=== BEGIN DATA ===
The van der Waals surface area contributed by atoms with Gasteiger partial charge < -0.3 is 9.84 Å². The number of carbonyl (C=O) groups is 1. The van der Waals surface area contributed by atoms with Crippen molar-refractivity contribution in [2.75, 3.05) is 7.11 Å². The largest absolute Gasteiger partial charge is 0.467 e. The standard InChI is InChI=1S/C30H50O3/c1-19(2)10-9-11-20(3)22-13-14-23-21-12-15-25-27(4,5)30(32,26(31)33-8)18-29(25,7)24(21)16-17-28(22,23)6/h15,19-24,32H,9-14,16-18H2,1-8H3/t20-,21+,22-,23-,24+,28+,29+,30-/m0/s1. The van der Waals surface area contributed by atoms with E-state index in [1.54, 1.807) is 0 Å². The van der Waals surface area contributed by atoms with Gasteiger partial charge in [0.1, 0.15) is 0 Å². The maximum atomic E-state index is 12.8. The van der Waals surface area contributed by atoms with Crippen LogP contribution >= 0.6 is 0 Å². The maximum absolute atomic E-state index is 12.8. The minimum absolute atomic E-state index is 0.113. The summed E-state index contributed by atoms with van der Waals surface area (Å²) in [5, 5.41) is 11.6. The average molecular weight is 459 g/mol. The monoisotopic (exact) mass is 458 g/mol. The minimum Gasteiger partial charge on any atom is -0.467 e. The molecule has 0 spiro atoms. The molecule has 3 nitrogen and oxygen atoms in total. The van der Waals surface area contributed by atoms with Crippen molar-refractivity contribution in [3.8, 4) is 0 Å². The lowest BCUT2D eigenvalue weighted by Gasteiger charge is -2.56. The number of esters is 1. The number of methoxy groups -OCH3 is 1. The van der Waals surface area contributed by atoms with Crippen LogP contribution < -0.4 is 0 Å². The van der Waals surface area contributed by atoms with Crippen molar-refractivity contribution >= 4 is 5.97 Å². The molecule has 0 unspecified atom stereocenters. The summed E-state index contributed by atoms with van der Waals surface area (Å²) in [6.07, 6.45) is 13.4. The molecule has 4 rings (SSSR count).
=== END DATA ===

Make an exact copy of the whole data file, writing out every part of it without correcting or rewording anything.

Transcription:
The van der Waals surface area contributed by atoms with Gasteiger partial charge < -0.3 is 9.84 Å². The number of carbonyl (C=O) groups is 1. The van der Waals surface area contributed by atoms with Crippen molar-refractivity contribution in [2.75, 3.05) is 7.11 Å². The largest absolute Gasteiger partial charge is 0.467 e. The standard InChI is InChI=1S/C30H50O3/c1-19(2)10-9-11-20(3)22-13-14-23-21-12-15-25-27(4,5)30(32,26(31)33-8)18-29(25,7)24(21)16-17-28(22,23)6/h15,19-24,32H,9-14,16-18H2,1-8H3/t20-,21+,22-,23-,24+,28+,29+,30-/m0/s1. The van der Waals surface area contributed by atoms with E-state index in [1.54, 1.807) is 0 Å². The van der Waals surface area contributed by atoms with Gasteiger partial charge in [0.1, 0.15) is 0 Å². The maximum atomic E-state index is 12.8. The van der Waals surface area contributed by atoms with Crippen LogP contribution >= 0.6 is 0 Å². The maximum absolute atomic E-state index is 12.8. The minimum absolute atomic E-state index is 0.113. The summed E-state index contributed by atoms with van der Waals surface area (Å²) in [5, 5.41) is 11.6. The average molecular weight is 459 g/mol. The monoisotopic (exact) mass is 458 g/mol. The minimum Gasteiger partial charge on any atom is -0.467 e. The molecule has 0 spiro atoms. The molecule has 3 nitrogen and oxygen atoms in total. The van der Waals surface area contributed by atoms with Crippen molar-refractivity contribution in [3.8, 4) is 0 Å². The lowest BCUT2D eigenvalue weighted by Gasteiger charge is -2.56. The number of esters is 1. The number of methoxy groups -OCH3 is 1. The van der Waals surface area contributed by atoms with Crippen LogP contribution < -0.4 is 0 Å². The van der Waals surface area contributed by atoms with Crippen molar-refractivity contribution >= 4 is 5.97 Å². The molecule has 0 unspecified atom stereocenters. The summed E-state index contributed by atoms with van der Waals surface area (Å²) in [6.07, 6.45) is 13.4. The molecule has 4 rings (SSSR count).